``You can't look at anything on the tire that will give you an intuitive idea as to how it will perform on your car,'' he said. ``We at Consumer Reports are the only truly independent source providing that sort of information in the U.S. We buy products and test them ourselves-nobody else does that.''
Both Mr. Petersen and Ms. Stockburger are mechanical engineers by training and former employees of what today is Pirelli Tire North America. The two do all of CR's behind-the-wheel tire testing and much of its automobile testing.
Mr. Petersen worked in tire development for 17 years, dating back to when the Italian tire maker's current North American arm was known as the Armstrong Rubber Co.
Ms. Stockburger likewise worked seven years in tire development for Pirelli, followed by a three-year stint with an automotive components supplier, before joining CR's staff.
Testing and ranking new cars also gives CR advanced insight into the types and sizes of tires they'll be testing in the future, Mr. Petersen and Ms. Stockburger said. And judging from the new vehicles they're testing now, it looks like the 13-, 14- and 15-inch tires are rapidly being replaced by 16-, 17- and 18-inch tires and wheels. And most tires in this latter group are speed-rated, Mr. Petersen said.
That's one reason CR was then testing ultra-high-performance tires in preparation for its November issue, he explained. ``Whether most of our readers think they're performance tire oriented or not, the cars they're buying are coming with those kinds of tires. Even such mundane choices as Toyota Camry and Honda Accord are coming with H- and V-rated performance tires.''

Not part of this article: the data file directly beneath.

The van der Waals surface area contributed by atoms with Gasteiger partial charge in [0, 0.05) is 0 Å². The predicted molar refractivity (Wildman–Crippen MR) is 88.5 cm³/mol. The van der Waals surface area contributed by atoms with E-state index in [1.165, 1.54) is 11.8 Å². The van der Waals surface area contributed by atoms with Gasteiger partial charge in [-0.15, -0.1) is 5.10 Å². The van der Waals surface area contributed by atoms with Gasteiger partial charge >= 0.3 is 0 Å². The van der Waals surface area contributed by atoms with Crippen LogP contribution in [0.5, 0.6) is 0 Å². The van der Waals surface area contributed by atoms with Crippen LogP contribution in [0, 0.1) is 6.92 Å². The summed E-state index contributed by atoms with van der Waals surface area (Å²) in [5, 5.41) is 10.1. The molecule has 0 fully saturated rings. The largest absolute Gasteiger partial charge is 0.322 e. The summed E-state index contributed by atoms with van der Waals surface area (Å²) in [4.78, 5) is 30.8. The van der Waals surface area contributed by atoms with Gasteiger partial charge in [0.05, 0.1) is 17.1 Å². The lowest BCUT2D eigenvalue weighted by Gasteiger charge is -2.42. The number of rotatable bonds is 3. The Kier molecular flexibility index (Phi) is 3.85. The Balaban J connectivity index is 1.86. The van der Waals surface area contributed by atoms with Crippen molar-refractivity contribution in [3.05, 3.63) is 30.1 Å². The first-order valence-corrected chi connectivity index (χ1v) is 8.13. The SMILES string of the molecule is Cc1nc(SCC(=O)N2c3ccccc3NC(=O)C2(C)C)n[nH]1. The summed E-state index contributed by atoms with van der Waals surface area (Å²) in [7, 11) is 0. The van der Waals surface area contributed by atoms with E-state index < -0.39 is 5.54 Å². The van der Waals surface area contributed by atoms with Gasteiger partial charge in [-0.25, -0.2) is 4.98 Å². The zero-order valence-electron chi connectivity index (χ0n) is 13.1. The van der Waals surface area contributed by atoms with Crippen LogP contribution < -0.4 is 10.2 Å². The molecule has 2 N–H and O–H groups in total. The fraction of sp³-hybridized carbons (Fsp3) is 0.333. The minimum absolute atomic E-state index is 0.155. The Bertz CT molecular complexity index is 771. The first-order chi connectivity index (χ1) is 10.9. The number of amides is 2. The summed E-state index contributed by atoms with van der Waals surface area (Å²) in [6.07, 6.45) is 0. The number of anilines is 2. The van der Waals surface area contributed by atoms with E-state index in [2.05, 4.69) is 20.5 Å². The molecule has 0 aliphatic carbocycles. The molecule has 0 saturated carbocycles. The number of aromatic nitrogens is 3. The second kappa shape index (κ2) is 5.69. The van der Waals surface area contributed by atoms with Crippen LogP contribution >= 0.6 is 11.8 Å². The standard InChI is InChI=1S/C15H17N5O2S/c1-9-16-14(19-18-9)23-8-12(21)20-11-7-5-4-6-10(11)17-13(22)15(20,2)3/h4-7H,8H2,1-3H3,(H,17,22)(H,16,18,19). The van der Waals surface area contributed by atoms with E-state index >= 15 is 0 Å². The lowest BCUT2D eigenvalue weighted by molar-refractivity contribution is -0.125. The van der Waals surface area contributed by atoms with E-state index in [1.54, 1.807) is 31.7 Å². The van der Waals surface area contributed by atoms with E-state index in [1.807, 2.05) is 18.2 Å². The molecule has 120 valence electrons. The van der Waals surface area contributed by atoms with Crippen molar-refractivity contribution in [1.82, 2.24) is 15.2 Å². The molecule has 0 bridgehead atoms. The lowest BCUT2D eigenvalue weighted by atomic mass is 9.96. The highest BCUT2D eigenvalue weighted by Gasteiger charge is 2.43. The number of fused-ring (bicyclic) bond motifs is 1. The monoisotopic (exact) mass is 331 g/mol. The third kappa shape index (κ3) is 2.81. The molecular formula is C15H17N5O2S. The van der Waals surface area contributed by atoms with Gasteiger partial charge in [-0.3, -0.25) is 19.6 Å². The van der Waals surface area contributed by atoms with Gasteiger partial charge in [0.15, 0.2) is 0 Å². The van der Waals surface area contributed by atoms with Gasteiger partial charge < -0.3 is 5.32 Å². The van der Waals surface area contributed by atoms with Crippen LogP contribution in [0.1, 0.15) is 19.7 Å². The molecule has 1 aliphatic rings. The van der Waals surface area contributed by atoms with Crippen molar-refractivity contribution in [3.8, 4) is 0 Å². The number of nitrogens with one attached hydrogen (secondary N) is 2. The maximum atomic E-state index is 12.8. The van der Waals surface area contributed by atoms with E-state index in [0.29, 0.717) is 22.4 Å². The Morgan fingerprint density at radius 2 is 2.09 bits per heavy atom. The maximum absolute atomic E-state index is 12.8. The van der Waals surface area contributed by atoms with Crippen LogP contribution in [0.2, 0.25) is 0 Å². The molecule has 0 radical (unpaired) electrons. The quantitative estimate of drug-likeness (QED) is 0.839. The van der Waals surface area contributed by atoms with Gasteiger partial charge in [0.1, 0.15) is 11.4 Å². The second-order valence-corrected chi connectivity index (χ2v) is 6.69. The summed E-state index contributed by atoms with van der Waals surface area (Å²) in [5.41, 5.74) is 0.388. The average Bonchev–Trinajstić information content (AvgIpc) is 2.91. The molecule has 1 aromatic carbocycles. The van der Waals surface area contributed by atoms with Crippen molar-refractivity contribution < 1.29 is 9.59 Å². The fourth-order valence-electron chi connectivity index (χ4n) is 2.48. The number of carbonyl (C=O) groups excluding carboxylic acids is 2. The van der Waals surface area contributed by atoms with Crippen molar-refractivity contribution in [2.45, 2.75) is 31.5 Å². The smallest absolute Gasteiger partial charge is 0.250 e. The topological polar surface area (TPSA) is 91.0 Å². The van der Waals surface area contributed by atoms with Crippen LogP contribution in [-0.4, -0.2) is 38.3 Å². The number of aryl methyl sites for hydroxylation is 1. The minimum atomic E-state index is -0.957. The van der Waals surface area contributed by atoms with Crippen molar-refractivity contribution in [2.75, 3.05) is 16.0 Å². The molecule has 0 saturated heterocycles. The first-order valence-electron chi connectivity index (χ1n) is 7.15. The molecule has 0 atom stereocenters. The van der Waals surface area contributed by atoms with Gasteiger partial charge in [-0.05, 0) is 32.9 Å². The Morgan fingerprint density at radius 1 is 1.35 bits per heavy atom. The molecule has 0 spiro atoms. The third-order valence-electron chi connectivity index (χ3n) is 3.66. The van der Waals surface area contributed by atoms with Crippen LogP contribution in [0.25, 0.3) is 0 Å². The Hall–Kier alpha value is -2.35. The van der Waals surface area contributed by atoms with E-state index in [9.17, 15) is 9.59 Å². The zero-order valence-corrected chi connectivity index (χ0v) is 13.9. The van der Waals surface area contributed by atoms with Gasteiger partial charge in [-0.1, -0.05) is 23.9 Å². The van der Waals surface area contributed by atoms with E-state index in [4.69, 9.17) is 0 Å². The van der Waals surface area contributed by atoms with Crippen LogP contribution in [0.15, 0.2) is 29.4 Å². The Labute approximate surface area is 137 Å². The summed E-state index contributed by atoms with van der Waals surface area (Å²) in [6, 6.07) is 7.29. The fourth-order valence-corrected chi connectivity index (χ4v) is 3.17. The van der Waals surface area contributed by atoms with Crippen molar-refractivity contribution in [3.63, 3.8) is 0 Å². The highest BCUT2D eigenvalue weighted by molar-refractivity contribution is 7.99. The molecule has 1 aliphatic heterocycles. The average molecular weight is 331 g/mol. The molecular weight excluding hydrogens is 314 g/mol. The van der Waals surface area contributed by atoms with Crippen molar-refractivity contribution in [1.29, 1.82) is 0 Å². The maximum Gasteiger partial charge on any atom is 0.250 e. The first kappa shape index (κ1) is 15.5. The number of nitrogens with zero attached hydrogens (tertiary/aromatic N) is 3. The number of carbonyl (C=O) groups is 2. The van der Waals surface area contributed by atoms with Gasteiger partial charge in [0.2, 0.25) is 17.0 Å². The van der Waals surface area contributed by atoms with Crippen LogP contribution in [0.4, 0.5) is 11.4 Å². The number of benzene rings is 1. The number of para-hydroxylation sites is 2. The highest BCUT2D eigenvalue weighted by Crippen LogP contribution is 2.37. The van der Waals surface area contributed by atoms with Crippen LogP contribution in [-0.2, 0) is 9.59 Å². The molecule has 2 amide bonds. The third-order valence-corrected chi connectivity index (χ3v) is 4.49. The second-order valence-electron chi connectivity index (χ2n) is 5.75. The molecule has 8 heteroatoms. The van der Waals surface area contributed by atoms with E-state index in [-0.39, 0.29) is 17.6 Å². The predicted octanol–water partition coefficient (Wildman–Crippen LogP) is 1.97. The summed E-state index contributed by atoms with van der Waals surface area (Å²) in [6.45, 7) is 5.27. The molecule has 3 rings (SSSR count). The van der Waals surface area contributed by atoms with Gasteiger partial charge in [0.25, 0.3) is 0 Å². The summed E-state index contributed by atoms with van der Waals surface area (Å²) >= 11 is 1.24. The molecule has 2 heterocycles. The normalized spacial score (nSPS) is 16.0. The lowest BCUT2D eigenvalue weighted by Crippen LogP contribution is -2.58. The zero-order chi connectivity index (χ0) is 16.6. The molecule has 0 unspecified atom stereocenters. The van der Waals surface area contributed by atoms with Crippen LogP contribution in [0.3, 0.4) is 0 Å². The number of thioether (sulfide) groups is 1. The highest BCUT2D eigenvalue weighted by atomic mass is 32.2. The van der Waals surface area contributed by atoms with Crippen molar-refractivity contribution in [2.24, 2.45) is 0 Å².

Mr. Petersen noted that once-exotic H- and V-rated performance all-season tires rapidly are becoming kind of a commodity, replacing the older S- and T-rated all-season models. ``Tires in this latter category continue to be popular because there are still a lot of older cars on the road. But looking at the new car market, you don't see many of those tires left. If you do, they're more than likely on sport-utility vehicles.''
Besides its main offices and an automotive work shop, the East Haddam facility includes a tire test center, where indoor tests are performed, a main straightaway, brake testing course, circular skid pad, hydroplane testing area, noise test surface, handling circuit, off-road course, snow test hill and rough surface course.
Testing done there includes dry- and wet-braking as well as cornering, hydroplaning resistance, noise monitoring, riding comfort, vehicle handling, rolling resistance, ice braking and snow traction.
``We're the only ones to actually use the facility,'' Mr. Petersen said. ``We don't allow manufacturers to come here and do testing for correlations.''
The straightaway course is equipped with a sprinkler system that can be turned on to test wet braking capability. Other track features include a pebbled course for examining tire rumble plus a hydroplaning pit that is flooded with water to about 4 inches deep.
The facility also includes a 1.5-mile ride-evaluation course, purposely built with potholes and storm drains in strategic areas to test how well tires can dampen out such disturbances.
CR's annual tire-testing cycle usually gets under way in November, when Mr. Petersen and Ms. Stockburger call on tire makers exhibiting at the Specialty Equipment Market/International Tire Expo in Las Vegas. The pair asks manufacturers to identify which of their products ought to be included in whatever specific tire category CR plans to test.
``We rely on the manufacturers to let us know if a line of tires is going to be discontinued and if there's a new one coming on. That way we're not wasting time and money testing the wrong tires,'' Ms. Stockburger said.
Mr. Petersen said the publication tries to select tire lines that are available nationally and usually tests 10 to 15 brands in a specific tire category. The two consult data published by the Rubber Manufacturers Association in order to determine the size of tires to be tested.